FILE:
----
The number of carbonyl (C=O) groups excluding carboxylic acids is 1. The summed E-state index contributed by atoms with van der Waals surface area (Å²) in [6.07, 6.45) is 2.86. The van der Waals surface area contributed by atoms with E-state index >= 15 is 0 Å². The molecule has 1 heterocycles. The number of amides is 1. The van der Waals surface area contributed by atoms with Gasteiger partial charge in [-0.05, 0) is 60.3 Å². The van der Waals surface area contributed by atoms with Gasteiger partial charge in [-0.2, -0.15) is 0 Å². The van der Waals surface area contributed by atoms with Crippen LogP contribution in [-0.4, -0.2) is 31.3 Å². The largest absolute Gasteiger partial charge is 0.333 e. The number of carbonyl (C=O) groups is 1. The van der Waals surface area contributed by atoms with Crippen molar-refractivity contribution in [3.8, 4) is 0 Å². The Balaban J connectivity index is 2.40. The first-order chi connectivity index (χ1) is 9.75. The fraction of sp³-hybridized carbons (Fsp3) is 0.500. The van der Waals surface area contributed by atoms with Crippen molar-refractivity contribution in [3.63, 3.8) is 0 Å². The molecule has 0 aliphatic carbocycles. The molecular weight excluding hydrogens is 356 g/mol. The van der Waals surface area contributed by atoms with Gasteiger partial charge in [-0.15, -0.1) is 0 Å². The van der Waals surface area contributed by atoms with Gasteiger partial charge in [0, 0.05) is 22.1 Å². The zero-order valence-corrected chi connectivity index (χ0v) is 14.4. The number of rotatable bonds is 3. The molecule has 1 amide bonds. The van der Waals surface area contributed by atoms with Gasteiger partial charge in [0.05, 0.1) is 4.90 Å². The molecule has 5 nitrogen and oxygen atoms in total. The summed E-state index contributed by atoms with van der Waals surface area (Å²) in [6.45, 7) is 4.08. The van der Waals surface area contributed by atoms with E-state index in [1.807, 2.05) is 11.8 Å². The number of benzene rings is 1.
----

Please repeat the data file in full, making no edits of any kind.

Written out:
The number of carbonyl (C=O) groups excluding carboxylic acids is 1. The summed E-state index contributed by atoms with van der Waals surface area (Å²) in [6.07, 6.45) is 2.86. The van der Waals surface area contributed by atoms with E-state index >= 15 is 0 Å². The molecule has 1 heterocycles. The number of amides is 1. The van der Waals surface area contributed by atoms with Gasteiger partial charge in [-0.05, 0) is 60.3 Å². The van der Waals surface area contributed by atoms with Gasteiger partial charge in [-0.2, -0.15) is 0 Å². The van der Waals surface area contributed by atoms with Crippen LogP contribution in [-0.4, -0.2) is 31.3 Å². The largest absolute Gasteiger partial charge is 0.333 e. The number of carbonyl (C=O) groups is 1. The van der Waals surface area contributed by atoms with Crippen molar-refractivity contribution in [3.8, 4) is 0 Å². The Balaban J connectivity index is 2.40. The first-order chi connectivity index (χ1) is 9.75. The fraction of sp³-hybridized carbons (Fsp3) is 0.500. The van der Waals surface area contributed by atoms with Crippen molar-refractivity contribution in [3.63, 3.8) is 0 Å². The molecule has 0 aliphatic carbocycles. The molecular weight excluding hydrogens is 356 g/mol. The van der Waals surface area contributed by atoms with Gasteiger partial charge in [-0.15, -0.1) is 0 Å². The van der Waals surface area contributed by atoms with Gasteiger partial charge in [0, 0.05) is 22.1 Å². The zero-order valence-corrected chi connectivity index (χ0v) is 14.4. The number of rotatable bonds is 3. The molecule has 1 amide bonds. The van der Waals surface area contributed by atoms with Gasteiger partial charge in [0.05, 0.1) is 4.90 Å². The molecule has 5 nitrogen and oxygen atoms in total. The summed E-state index contributed by atoms with van der Waals surface area (Å²) in [6.45, 7) is 4.08. The van der Waals surface area contributed by atoms with E-state index in [1.807, 2.05) is 11.8 Å². The number of benzene rings is 1.